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Looking Ahead to a Toyota Tour by Looking Back

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I'm excited that I have a chance, on Wednesday, to tour the Toyota plant in San Antonio, TX. I'm going with a “Lean Austin” group that has a group tour (I'm flying down from DFW for the day, establishing some ties between our local “Lean DFW” efforts and the Austin group.

As I look ahead to the tour, I'm preparing by looking back and thinking back to my chance to tour the NUMMI plant back in 2005. It may seem like a repeat of material, but many of you weren't reading my blog back then, so I'm posting some links to my previous posts about NUMMI and adding fresh comments below…

I did a six-part series of posts at the time (click on the headers for the posts).

NUMMI Tour Tale #1: Why Fix the Escalator?

In this post, I wrote about how the NUMMI tour guide explained away the broken escalator, saying there were working stairs, it would be waste to fix it (they had inherited the escalator from the building's earlier days as the GM Fremont plant. See the post for the whole story. Was NUMMI being unnecessarily cheap or appropriately frugal?

The post has drawn many comments over time, including some people claiming to be employees or former employees who called them “cheap bastards.” Sheesh.

NUMMI Tour Tale #2: The Power of Reynolds Wrap

Here, I wrote about an example I saw where a little bit of aluminum foil saved a lot of cleanup time. Seemed like a great example of kaizen at work.

NUMMI Tour Tale #3: The Power of Why

This is one of my favorite stories that highlights the mindset of having “Respect for People” in a very concrete way. This was a huge light bulb moment for me. You don't just “ask why” you also “explain why” in a Lean culture. Very powerful stuff, I think.

NUMMI Tour Tale #4: The Pull Gift Shop

The NUMMI gift shop wasn't a physical display with inventory. It was a “pull system” with items delivered to you at the end of the tour.

NUMMI Tour Tale #5: Nobody is Perfect

Our tour guide (a NUMMI employee) owned up to how they had “gotten away from doing “standard work audits” over time. Discipline and consistency are very difficult to sustain, I guess that is a very human trait of ours. They said it was one of the GM people urging the Toyota NUMMI people to re-gain their discipline.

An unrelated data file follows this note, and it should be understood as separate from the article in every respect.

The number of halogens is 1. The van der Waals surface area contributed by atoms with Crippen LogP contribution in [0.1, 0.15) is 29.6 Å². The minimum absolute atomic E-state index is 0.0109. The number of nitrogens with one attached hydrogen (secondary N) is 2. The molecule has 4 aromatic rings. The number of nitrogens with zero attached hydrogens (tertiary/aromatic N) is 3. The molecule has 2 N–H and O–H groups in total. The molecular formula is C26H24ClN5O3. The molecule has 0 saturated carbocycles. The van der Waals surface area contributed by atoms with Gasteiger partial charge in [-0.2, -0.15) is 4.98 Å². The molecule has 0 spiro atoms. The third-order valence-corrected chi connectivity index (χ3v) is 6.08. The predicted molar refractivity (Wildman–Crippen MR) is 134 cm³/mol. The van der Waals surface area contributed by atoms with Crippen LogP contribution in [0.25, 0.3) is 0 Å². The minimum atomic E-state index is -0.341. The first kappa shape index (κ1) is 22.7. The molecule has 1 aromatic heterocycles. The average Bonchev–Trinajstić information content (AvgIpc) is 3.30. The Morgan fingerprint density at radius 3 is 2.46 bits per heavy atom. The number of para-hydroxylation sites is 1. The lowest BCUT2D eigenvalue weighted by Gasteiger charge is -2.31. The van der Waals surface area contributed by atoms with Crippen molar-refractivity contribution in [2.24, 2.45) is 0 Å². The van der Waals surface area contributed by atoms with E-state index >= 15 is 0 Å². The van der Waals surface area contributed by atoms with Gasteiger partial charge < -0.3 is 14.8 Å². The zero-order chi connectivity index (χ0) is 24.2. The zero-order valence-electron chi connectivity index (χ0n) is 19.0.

NUMMI Tour Tales #6: “You Get What You Inspect”

In the final post, I talk about the tour guide using a very powerful expression:

“You get what you inspect, not what you expect.”

After the tour, I will write about what I see in San Antonio.

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Mark Graban is an internationally-recognized consultant, author, and speaker who has worked in healthcare, manufacturing, and startups. He is author of the Shingo Award-winning books Lean Hospitals and Healthcare Kaizen, as well as The Executive Guide to Healthcare Kaizen. His most recent book is an anthology titled Practicing Lean that benefits the Louise H. Batz Patient Safety Foundation, where Mark is a board member. Mark is also the VP of Improvement & Innovation Services for the technology company KaiNexus.

2 Comments
  1. […] There was a lot to absorb and I’m still mentally digesting much of it, so I’ll write a number of blog posts over the next few weeks as I did with my NUMMI tour of five years ago. […]

  2. […] in the mid ’90s, we had a plant manager who was one of the first GM people sent to work at NUMMI out in California. I think that leadership style is not completely autocratic. It’s certainly […]

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